From Special Report: Global Opportunities - May 2012
Prognosis for ailing Greek patient does not look good
What next for Europe if Greece exits the eurozone?
The electorates of powerful but stalling France and crucial peripheral weakling Greece have stated their unwillingness to grin and bear the acrid austerity remedy.
“The eurozone’s weakest link just got weaker,” says Tristan Cooper, sovereign debt analyst at Fidelity Worldwide Investment. He and many other experts say a Greek exit from the single currency is “firmly on the cards, although the probability and timing of such an event is uncertain”.
Spain’s struggles cannot be ignored, adds Mouhammed Choukeir, Kleinwort Benson’s chief investment officer (CIO), who warns downgrades and defaults are “inevitable”. The ailing Spanish economy continues to struggle and is the ‘elephant in the room’, he maintains, with a private sector drowning in debt and banks riddled with bad loans.
Kleinwort Benson warns others are likely to follow, “most worryingly France”.
But victory in the French presidential elections for socialist François Hollande, while it has cleaved apart the powerful ‘Merkozy’ alliance with Germany that has dominated Europe for the past few years, is not necessarily the disaster some doomsayers might predict. Germany, which itself suffers an increasingly dissatisfied populace ahead of elections in 2013, may be forced to stomach this turnaround as otherwise it risks being left as a outsider, although a powerful one.
What is clear is that Mr Hollande needs to very carefully balance his pro-growth pledges with what is not the most enthusiastic of debt markets. Andrew Morris, managing director of Rowan Dartington’s Signature discretionary management arm, predicts the new government will await the planned review of public finances in the summer “before facing and having to explain the economic reality to those who voted for him. In the meantime a softening of austerity measures in Europe would help him to offset any unpleasant surprises for the French population.”
The new French leader’s pro-growth plans, which incorporate the goal of renegotiating the fiscal compact, are likely to lead to some unstable markets in the short term, however. Mr Morris notes that, while a number of leading European figures have increasingly softened their austerity-only stance, “it is still not clear what form a pro-growth agenda would take”.
“There is increasing speculation that the European Investment Bank (EIB) may be given a prominent role in an infrastructure based investment program. Nevertheless, further debt-fuelled growth is by no means without risks because if it does not spark a sustainable recovery then the result will simply be more debt.”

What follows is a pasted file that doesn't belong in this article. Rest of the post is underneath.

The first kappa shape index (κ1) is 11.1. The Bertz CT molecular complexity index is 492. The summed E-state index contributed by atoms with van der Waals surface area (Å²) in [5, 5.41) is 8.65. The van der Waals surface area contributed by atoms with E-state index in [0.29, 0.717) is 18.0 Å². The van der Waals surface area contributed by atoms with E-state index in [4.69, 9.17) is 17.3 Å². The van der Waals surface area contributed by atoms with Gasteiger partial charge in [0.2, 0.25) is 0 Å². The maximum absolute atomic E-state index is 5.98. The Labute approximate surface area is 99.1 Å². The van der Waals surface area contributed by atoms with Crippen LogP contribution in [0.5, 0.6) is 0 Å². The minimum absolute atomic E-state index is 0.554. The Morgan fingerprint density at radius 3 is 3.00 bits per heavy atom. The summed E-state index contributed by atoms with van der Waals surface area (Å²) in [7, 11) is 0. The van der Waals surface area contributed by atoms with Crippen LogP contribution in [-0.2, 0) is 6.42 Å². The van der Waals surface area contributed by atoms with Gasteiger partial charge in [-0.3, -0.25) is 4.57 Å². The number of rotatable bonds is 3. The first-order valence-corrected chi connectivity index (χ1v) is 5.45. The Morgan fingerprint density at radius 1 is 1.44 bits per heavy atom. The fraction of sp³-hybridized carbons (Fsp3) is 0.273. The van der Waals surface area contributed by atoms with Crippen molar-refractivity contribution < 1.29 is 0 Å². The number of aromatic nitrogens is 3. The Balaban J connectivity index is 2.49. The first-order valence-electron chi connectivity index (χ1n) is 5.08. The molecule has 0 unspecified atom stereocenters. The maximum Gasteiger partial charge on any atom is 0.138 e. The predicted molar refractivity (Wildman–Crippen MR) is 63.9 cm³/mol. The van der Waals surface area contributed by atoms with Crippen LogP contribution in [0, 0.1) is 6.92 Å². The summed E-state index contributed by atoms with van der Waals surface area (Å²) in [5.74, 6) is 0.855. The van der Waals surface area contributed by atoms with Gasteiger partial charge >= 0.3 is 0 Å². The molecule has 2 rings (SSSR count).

Pressure on the ECB to act will build, adds Mr Cooper, “but its options are limited” as direct support for governments is banned by EU treaty and its latest actions have already satisfied banks’ short-term funding needs. He says the new president will “tilt the broad direction of policy in favour of growth” rather than to take it on a completely new course.
The Greek elections have sparked yet more uncertainty for the current sick man of Europe. If no government is formed through a coalition this month, then a further election will be held in the summer that may effectively act as a ‘referendum’ on remaining in the euro.
Derry Pickford, macro analyst at Ashburton, says “the chance of a second Greek default and the collapse of the troika programme are rising. One possible result of this could be a Greek exit from EMU”.
With national finances remaining in a parlous state and some analysts mooting the possibility the country’s funds could even disappear by the end of the summer, Ryan Hughes, senior fund manager at Skandia Investment Group, sees no happy ending for the Greek tragedy.
“With the pro-bailout parties failing to agree a coalition, it falls to the anti-bailout parties to try and form some sort of government. While this significantly increases the chances of Greece leaving the euro, this looks premature, with many Greeks still believing that a future out of the euro is more painful than remaining in it.”
The only way forward would seem to be a significant watering down of the troika program and further fiscal assistance from the European Financial Stability Facility. More than two thirds of Greeks have now refused the scale of cuts demanded by the hitherto unforgiving troika.
Mr Cooper of Fidelity suggests the critical upcoming troika review may be postponed if further elections are to be held. “However the political constellation in Greece develops, any government that is formed is likely to be fragile and prone to collapse. Digging Greece out of its economic hole seems an impossible task.”
An optimistic conclusion perhaps comes from JPMorgan Asset Management’s global fixed income CIO Nick Gartside, who emphasises that most of what may happen is already well built into prices, so the only way could be up.
“Yes, domestic economies look dreadful and yes, the political situation is tense, but both of these are ‘knowns’. Perhaps the risk, with initiatives like the Spanish bad bank plan or the EIB infrastructure plan, is that the tone in Europe improves?”
Oliver Haill is a freelance journalist
More in this report
- Still in Europe for the long haul
- US a winner in sentiment stakes
- Companies that the managers favour
- Broadly positive about emerging markets
- Why the smart money could still be in Asia
- The risks to Asia remain
- Unearthing the roots of recovery
- US finally on the road to recovery
- Aiming to grow capital in companies of different sizes
- Growth will make a return next year
- Mixed fortunes for Asia as Europe struggles on
- US growth prospects continue to improve
- Chances still abound to bag UK plays
- Questions of balance in the UK economy